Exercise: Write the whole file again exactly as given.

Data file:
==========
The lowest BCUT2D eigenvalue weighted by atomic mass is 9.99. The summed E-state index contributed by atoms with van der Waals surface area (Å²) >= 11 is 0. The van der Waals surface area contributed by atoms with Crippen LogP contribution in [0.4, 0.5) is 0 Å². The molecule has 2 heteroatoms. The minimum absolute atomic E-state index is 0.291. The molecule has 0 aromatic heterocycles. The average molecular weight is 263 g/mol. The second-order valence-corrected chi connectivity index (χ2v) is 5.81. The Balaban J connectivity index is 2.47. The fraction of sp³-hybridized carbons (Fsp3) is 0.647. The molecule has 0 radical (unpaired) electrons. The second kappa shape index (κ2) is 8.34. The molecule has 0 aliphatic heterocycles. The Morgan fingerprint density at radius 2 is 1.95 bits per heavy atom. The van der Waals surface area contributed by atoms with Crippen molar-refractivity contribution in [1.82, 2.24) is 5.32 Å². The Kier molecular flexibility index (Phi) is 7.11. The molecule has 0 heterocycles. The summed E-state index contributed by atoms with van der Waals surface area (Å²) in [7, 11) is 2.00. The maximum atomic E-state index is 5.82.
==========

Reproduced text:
The lowest BCUT2D eigenvalue weighted by atomic mass is 9.99. The summed E-state index contributed by atoms with van der Waals surface area (Å²) >= 11 is 0. The van der Waals surface area contributed by atoms with Crippen LogP contribution in [0.4, 0.5) is 0 Å². The molecule has 2 heteroatoms. The minimum absolute atomic E-state index is 0.291. The molecule has 0 aromatic heterocycles. The average molecular weight is 263 g/mol. The second-order valence-corrected chi connectivity index (χ2v) is 5.81. The Balaban J connectivity index is 2.47. The fraction of sp³-hybridized carbons (Fsp3) is 0.647. The molecule has 0 radical (unpaired) electrons. The second kappa shape index (κ2) is 8.34. The molecule has 0 aliphatic heterocycles. The Morgan fingerprint density at radius 2 is 1.95 bits per heavy atom. The van der Waals surface area contributed by atoms with Crippen molar-refractivity contribution in [1.82, 2.24) is 5.32 Å². The Kier molecular flexibility index (Phi) is 7.11. The molecule has 0 heterocycles. The summed E-state index contributed by atoms with van der Waals surface area (Å²) in [7, 11) is 2.00. The maximum atomic E-state index is 5.82.